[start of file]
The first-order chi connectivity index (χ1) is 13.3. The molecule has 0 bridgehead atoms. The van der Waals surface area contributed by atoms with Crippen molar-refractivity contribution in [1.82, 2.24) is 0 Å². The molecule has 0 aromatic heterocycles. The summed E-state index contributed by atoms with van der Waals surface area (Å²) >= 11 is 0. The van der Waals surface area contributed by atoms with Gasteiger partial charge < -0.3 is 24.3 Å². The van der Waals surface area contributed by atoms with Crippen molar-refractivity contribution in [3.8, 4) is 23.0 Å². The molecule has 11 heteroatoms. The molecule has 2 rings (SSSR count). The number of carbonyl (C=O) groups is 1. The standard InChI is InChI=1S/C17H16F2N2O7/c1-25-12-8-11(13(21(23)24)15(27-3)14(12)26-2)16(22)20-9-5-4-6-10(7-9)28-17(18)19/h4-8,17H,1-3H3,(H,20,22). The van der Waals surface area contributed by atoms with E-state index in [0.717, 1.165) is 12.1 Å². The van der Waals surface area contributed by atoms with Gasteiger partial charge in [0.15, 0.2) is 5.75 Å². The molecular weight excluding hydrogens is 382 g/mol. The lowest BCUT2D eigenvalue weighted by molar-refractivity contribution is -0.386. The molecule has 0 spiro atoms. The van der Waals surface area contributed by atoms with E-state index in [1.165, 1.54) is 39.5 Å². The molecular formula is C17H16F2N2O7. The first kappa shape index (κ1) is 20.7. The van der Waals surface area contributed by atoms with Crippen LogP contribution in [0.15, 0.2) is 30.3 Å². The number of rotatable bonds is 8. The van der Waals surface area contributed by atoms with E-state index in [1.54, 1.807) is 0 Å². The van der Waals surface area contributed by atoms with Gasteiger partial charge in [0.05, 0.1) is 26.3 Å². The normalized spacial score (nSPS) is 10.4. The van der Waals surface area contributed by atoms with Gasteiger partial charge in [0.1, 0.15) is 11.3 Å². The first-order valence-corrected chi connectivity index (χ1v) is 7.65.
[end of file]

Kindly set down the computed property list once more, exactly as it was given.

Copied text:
The first-order chi connectivity index (χ1) is 13.3. The molecule has 0 bridgehead atoms. The van der Waals surface area contributed by atoms with Crippen molar-refractivity contribution in [1.82, 2.24) is 0 Å². The molecule has 0 aromatic heterocycles. The summed E-state index contributed by atoms with van der Waals surface area (Å²) >= 11 is 0. The van der Waals surface area contributed by atoms with Gasteiger partial charge < -0.3 is 24.3 Å². The van der Waals surface area contributed by atoms with Crippen molar-refractivity contribution in [3.8, 4) is 23.0 Å². The molecule has 11 heteroatoms. The molecule has 2 rings (SSSR count). The number of carbonyl (C=O) groups is 1. The standard InChI is InChI=1S/C17H16F2N2O7/c1-25-12-8-11(13(21(23)24)15(27-3)14(12)26-2)16(22)20-9-5-4-6-10(7-9)28-17(18)19/h4-8,17H,1-3H3,(H,20,22). The van der Waals surface area contributed by atoms with E-state index in [0.717, 1.165) is 12.1 Å². The van der Waals surface area contributed by atoms with Gasteiger partial charge in [0.15, 0.2) is 5.75 Å². The molecular weight excluding hydrogens is 382 g/mol. The lowest BCUT2D eigenvalue weighted by molar-refractivity contribution is -0.386. The molecule has 0 spiro atoms. The van der Waals surface area contributed by atoms with E-state index in [1.165, 1.54) is 39.5 Å². The molecular formula is C17H16F2N2O7. The first kappa shape index (κ1) is 20.7. The van der Waals surface area contributed by atoms with Crippen LogP contribution in [0.15, 0.2) is 30.3 Å². The number of rotatable bonds is 8. The van der Waals surface area contributed by atoms with E-state index in [1.54, 1.807) is 0 Å². The van der Waals surface area contributed by atoms with Gasteiger partial charge in [0.05, 0.1) is 26.3 Å². The normalized spacial score (nSPS) is 10.4. The van der Waals surface area contributed by atoms with Gasteiger partial charge in [0.1, 0.15) is 11.3 Å². The first-order valence-corrected chi connectivity index (χ1v) is 7.65.